Instructors: Logan McBride, Elizabeth Reis
Time: Thursdays, 12:00 PM – 2:40 PM
Modality: Hybrid Synchronous
Macaulay Classroom 2 (204)
Course Code: MHC 329
It is generally agreed that the United States’ four-decade experiment with mass incarceration has been a political, economic, and social calamity, disproportionately impacting Black and Indigenous people, and communities of color. But what insights and lessons can be drawn from re-examining these policies through the lenses of public health and medical ethics?
In this seminar we will engage with a range of sources, from medical journals and scholarly works, to first person accounts and statistical data, to explore ethical issues regarding medical care that those living behind bars have faced, and the relationship between mass incarceration and public health.
The field of medical ethics is founded on principles of autonomy, confidentiality, and trust – in carceral contexts each of these fundamental elements is missing, or severely curtailed. Everything about the lives of incarcerated people is scheduled, mandated, and restricted. Incarcerated people suffer disproportionately from physical and mental illnesses as well as physical, cognitive, and learning disabilities. As patients, how are they able to make their own health care decisions? Do incarcerated people enjoy the same doctor-patient relationships that others have come to expect? Can patients refuse treatment in prison? And for their part, physicians and nurses have a loyalty to their patients, but they also serve the institution, which could compromise patient care. How, for example, can physicians promise confidentiality in a prison environment? In this class we will explore these issues and others.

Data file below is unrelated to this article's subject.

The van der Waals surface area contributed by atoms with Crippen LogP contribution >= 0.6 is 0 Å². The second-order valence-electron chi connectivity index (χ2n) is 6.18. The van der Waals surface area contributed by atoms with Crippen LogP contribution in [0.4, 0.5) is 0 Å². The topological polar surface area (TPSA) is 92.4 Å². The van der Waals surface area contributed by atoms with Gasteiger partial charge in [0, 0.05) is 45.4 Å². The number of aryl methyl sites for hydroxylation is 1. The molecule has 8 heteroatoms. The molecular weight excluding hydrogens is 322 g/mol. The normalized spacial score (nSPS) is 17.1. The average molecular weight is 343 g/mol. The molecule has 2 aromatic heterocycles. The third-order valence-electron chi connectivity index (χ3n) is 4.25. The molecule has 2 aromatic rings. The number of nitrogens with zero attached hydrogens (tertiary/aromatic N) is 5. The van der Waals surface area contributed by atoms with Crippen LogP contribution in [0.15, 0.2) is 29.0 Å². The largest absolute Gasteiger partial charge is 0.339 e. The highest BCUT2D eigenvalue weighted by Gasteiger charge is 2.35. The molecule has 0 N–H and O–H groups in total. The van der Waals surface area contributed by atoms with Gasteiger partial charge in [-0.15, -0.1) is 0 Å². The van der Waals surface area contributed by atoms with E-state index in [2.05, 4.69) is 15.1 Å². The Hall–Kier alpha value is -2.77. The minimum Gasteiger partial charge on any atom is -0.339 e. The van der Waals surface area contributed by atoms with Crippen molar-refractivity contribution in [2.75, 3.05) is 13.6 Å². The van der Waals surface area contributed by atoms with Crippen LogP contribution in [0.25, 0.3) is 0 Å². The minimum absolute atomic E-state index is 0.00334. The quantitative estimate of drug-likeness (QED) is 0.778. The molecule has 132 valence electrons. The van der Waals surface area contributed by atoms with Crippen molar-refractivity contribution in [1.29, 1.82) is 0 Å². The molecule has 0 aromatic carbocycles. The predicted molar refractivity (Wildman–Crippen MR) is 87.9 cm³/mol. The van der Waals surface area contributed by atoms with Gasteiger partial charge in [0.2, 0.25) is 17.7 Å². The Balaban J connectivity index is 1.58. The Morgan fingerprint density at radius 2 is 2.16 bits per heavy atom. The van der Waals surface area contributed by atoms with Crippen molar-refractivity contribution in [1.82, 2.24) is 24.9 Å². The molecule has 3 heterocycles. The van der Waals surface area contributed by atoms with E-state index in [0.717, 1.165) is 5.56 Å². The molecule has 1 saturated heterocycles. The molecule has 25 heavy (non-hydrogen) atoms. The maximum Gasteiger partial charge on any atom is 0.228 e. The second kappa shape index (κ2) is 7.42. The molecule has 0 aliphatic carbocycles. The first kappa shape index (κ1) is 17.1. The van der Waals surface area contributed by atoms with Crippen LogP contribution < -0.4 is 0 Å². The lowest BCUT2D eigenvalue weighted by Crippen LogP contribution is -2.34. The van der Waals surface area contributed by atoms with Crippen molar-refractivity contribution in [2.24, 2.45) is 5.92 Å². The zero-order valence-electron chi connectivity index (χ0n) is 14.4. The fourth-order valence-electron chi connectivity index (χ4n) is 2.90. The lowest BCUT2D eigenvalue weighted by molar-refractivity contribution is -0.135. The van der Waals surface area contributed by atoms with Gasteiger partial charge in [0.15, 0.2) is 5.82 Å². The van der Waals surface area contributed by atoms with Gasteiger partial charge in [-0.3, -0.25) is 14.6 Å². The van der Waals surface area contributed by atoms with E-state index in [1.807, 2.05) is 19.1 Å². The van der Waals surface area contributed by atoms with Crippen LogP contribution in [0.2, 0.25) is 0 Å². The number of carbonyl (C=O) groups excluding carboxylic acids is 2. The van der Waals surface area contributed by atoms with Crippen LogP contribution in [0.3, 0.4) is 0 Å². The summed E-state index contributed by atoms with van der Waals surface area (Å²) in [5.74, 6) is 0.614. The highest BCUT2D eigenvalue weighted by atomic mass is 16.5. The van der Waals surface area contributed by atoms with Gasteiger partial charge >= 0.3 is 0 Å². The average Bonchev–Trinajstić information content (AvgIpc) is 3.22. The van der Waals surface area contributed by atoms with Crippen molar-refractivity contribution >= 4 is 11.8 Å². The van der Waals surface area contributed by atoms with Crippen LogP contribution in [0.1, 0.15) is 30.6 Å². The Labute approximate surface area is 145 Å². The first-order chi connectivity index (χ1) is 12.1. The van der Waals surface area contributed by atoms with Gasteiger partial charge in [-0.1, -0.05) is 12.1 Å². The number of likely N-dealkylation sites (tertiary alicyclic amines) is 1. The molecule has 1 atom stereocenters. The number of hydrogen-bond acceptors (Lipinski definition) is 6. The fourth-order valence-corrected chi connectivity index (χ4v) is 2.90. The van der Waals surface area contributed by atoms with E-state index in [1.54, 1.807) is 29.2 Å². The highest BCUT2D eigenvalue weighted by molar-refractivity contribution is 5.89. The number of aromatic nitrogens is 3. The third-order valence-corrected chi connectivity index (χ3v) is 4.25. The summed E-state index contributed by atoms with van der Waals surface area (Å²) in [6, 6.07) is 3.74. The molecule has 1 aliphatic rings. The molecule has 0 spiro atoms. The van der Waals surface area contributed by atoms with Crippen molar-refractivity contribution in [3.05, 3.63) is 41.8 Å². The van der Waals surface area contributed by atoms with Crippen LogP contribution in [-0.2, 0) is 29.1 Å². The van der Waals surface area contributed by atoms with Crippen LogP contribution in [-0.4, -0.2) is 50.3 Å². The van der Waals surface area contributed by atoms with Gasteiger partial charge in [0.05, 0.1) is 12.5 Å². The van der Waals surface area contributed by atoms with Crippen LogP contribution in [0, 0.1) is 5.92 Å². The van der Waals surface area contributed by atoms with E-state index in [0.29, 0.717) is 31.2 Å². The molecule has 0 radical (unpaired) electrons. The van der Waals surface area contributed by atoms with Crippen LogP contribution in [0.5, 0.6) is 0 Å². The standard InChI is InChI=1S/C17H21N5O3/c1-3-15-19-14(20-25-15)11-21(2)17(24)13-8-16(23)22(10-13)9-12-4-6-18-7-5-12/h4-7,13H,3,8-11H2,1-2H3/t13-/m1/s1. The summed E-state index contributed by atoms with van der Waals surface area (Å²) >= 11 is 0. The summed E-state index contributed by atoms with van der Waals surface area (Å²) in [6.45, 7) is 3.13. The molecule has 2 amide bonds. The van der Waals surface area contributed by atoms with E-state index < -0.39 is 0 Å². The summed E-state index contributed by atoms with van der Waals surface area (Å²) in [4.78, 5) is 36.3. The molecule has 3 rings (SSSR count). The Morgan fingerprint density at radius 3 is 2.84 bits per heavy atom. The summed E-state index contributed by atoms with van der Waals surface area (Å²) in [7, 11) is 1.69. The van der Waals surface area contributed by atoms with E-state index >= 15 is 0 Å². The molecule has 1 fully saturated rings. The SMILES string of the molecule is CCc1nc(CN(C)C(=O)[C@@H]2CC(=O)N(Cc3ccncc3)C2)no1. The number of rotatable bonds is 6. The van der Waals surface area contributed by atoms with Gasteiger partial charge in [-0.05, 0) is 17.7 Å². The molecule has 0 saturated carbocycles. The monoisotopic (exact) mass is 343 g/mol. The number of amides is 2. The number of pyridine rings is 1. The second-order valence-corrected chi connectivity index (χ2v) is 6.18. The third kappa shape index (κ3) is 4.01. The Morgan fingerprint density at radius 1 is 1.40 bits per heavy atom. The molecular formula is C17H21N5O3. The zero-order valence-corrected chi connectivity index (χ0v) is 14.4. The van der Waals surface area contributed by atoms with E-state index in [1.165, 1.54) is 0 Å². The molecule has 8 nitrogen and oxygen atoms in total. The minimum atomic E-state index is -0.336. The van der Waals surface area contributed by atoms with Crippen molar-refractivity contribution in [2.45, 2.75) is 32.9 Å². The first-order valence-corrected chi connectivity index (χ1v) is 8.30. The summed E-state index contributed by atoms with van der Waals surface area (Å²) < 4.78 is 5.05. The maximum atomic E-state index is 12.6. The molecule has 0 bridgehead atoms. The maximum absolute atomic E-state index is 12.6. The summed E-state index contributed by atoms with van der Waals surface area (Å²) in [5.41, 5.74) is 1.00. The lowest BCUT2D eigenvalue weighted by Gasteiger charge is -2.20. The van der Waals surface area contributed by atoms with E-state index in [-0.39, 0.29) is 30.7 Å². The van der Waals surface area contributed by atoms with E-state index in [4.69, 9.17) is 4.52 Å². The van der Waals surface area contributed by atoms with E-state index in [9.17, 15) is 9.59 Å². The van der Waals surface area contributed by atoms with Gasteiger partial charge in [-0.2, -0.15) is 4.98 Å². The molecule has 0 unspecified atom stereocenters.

In Person Meetings for Hybrid Courses:
8/31, 9/7, 9/14, 9/28, 10/26, 11/2, 11/9, 11/16, 11/30, 12/7